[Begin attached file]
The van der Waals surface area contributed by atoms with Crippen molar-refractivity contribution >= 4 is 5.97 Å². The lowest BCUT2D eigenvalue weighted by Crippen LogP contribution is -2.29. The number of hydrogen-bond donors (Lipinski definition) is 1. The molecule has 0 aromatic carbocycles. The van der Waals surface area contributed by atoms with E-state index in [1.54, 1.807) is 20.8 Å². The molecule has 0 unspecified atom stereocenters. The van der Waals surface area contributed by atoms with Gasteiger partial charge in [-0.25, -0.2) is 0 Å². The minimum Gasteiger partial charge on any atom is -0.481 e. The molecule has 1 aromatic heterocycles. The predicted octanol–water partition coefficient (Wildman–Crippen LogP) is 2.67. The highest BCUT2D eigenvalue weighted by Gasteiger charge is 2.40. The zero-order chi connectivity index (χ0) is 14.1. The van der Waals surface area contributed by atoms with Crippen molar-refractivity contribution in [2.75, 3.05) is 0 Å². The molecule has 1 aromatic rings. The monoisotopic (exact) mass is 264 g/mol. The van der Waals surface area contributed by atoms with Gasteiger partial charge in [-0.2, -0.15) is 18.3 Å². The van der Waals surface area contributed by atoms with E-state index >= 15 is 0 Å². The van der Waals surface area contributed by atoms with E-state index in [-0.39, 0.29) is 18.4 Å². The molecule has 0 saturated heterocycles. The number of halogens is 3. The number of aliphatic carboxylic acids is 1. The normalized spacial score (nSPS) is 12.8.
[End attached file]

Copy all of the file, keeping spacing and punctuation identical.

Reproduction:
The van der Waals surface area contributed by atoms with Crippen molar-refractivity contribution >= 4 is 5.97 Å². The lowest BCUT2D eigenvalue weighted by Crippen LogP contribution is -2.29. The number of hydrogen-bond donors (Lipinski definition) is 1. The molecule has 0 aromatic carbocycles. The van der Waals surface area contributed by atoms with E-state index in [1.54, 1.807) is 20.8 Å². The molecule has 0 unspecified atom stereocenters. The van der Waals surface area contributed by atoms with Gasteiger partial charge in [-0.25, -0.2) is 0 Å². The minimum Gasteiger partial charge on any atom is -0.481 e. The molecule has 1 aromatic heterocycles. The predicted octanol–water partition coefficient (Wildman–Crippen LogP) is 2.67. The highest BCUT2D eigenvalue weighted by Gasteiger charge is 2.40. The zero-order chi connectivity index (χ0) is 14.1. The van der Waals surface area contributed by atoms with Crippen molar-refractivity contribution in [2.75, 3.05) is 0 Å². The molecule has 1 aromatic rings. The monoisotopic (exact) mass is 264 g/mol. The van der Waals surface area contributed by atoms with Gasteiger partial charge in [-0.2, -0.15) is 18.3 Å². The van der Waals surface area contributed by atoms with E-state index >= 15 is 0 Å². The van der Waals surface area contributed by atoms with E-state index in [-0.39, 0.29) is 18.4 Å². The molecule has 0 saturated heterocycles. The number of halogens is 3. The number of aliphatic carboxylic acids is 1. The normalized spacial score (nSPS) is 12.8.